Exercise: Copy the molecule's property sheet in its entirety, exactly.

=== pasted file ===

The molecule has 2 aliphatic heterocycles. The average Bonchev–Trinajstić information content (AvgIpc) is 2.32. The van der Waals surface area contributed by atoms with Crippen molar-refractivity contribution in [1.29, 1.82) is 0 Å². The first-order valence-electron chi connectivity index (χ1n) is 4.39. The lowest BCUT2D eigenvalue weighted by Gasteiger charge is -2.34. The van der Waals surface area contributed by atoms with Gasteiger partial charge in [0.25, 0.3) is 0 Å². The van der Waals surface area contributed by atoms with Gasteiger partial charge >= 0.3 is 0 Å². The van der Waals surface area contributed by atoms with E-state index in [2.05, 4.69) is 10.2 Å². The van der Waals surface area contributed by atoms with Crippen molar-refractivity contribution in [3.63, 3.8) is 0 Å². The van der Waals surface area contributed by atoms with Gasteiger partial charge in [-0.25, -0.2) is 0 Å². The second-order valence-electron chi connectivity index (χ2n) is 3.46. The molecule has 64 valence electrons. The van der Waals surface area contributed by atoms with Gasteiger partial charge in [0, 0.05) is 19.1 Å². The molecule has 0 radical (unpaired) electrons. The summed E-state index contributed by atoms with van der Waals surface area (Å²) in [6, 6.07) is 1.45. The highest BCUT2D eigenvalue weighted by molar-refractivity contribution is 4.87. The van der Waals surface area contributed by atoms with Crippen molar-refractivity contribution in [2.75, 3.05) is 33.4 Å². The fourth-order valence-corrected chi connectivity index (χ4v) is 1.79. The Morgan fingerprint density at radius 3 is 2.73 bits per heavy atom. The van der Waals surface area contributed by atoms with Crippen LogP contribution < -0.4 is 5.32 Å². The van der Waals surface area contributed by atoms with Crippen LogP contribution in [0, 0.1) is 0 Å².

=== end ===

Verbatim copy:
The molecule has 2 aliphatic heterocycles. The average Bonchev–Trinajstić information content (AvgIpc) is 2.32. The van der Waals surface area contributed by atoms with Crippen molar-refractivity contribution in [1.29, 1.82) is 0 Å². The first-order valence-electron chi connectivity index (χ1n) is 4.39. The lowest BCUT2D eigenvalue weighted by Gasteiger charge is -2.34. The van der Waals surface area contributed by atoms with Gasteiger partial charge in [0.25, 0.3) is 0 Å². The van der Waals surface area contributed by atoms with Gasteiger partial charge >= 0.3 is 0 Å². The van der Waals surface area contributed by atoms with E-state index in [2.05, 4.69) is 10.2 Å². The van der Waals surface area contributed by atoms with Crippen molar-refractivity contribution in [3.63, 3.8) is 0 Å². The van der Waals surface area contributed by atoms with Gasteiger partial charge in [-0.25, -0.2) is 0 Å². The second-order valence-electron chi connectivity index (χ2n) is 3.46. The molecule has 64 valence electrons. The van der Waals surface area contributed by atoms with Gasteiger partial charge in [0, 0.05) is 19.1 Å². The molecule has 0 radical (unpaired) electrons. The summed E-state index contributed by atoms with van der Waals surface area (Å²) in [6, 6.07) is 1.45. The highest BCUT2D eigenvalue weighted by molar-refractivity contribution is 4.87. The van der Waals surface area contributed by atoms with Crippen molar-refractivity contribution in [2.75, 3.05) is 33.4 Å². The fourth-order valence-corrected chi connectivity index (χ4v) is 1.79. The Morgan fingerprint density at radius 3 is 2.73 bits per heavy atom. The van der Waals surface area contributed by atoms with Crippen LogP contribution < -0.4 is 5.32 Å². The van der Waals surface area contributed by atoms with Crippen LogP contribution in [0, 0.1) is 0 Å².